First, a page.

The Dangers of Using Opiates for Back Pain and Neck Pain

Coping with Back and Neck Pain

Opiates for Back and Neck Pain can Create Dependence

Back pain is the most common cause of disability in the UK. Up to 8 in 10 people are affected at some point in their lives. [1] If you suffer with chronic pain – defined as pain that continues for longer than three months – it can seriously impair your quality of life. Understandably, you want relief and opiates may seem like the answer.

There is little evidence, however, that opiates are effective in treating chronic back and neck pain. [2] In fact, most pain experts now agree – continual use of opiates can make your symptoms worse. Long-term and high opioid doses can increase your pain over time. There’s also a high risk of dependence due to changes in the brain.

If you’re taking a long-term opiate prescription for neck or back pain, please ask your GP or prescriber for a review and request alternative treatment options. Physical therapies from a skilled chiropractor, osteopath or physiotherapist are a great option to improve your physical strength, flexibility and manage chronic pain. Psychological therapies are also proven to help people cope better with pain. Most of all, please don’t suffer in silence – especially if you’re taking opiates for your

What Causes Chronic Back Pain and Neck Pain?

In most cases of chronic back and neck pain, doctors cannot determine the cause. This is known as non-specific pain.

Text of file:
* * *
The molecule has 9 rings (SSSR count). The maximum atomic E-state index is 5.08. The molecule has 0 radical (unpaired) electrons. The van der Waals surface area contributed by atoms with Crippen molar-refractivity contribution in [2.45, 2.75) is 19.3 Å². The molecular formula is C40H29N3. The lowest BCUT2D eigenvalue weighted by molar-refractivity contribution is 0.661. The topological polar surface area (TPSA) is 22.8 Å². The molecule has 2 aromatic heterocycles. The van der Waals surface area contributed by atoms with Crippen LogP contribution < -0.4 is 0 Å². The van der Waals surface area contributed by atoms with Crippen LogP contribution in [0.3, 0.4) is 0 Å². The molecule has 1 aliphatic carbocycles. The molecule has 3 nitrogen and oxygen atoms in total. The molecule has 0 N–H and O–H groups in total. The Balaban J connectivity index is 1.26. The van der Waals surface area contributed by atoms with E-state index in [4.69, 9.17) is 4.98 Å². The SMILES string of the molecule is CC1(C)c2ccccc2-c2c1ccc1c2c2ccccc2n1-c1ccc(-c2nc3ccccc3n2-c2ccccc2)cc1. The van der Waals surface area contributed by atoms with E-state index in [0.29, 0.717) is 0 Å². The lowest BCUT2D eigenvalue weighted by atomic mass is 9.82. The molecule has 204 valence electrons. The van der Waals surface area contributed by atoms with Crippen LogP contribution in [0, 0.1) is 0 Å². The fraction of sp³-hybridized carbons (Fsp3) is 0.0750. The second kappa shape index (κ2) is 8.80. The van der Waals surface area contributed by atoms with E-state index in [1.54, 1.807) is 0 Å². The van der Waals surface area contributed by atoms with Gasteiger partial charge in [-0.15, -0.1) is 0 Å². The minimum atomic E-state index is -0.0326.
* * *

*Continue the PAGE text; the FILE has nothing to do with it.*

Physically, your muscles, joints, bones, nerves and connective tissue can all be affected. Sensations of pain may come and go or be continuous. Patients describe pain in many different ways – including numbness, tingling, dull aches, weak or tender muscles, stiffness, throbbing, burning sensations and sharp or stabbing pains.

Some people describe good days and bad days with pain; others say that life has become very restricted or intolerable everyday. Whatever your situation, you deserve the correct information and access to the right treatments. If your GP has prescribed or offered you opiates, here are the facts you need to know.


How Opiates Affect the Brain

Opiate medications target opioid receptors in the brain and block pain signals coming from other parts of the body. In the short term, you’ll feel less or no pain after taking opiate painkillers. They have euphoric effects too, causing a sharp rise in dopamine that brings feelings of pleasure or relief.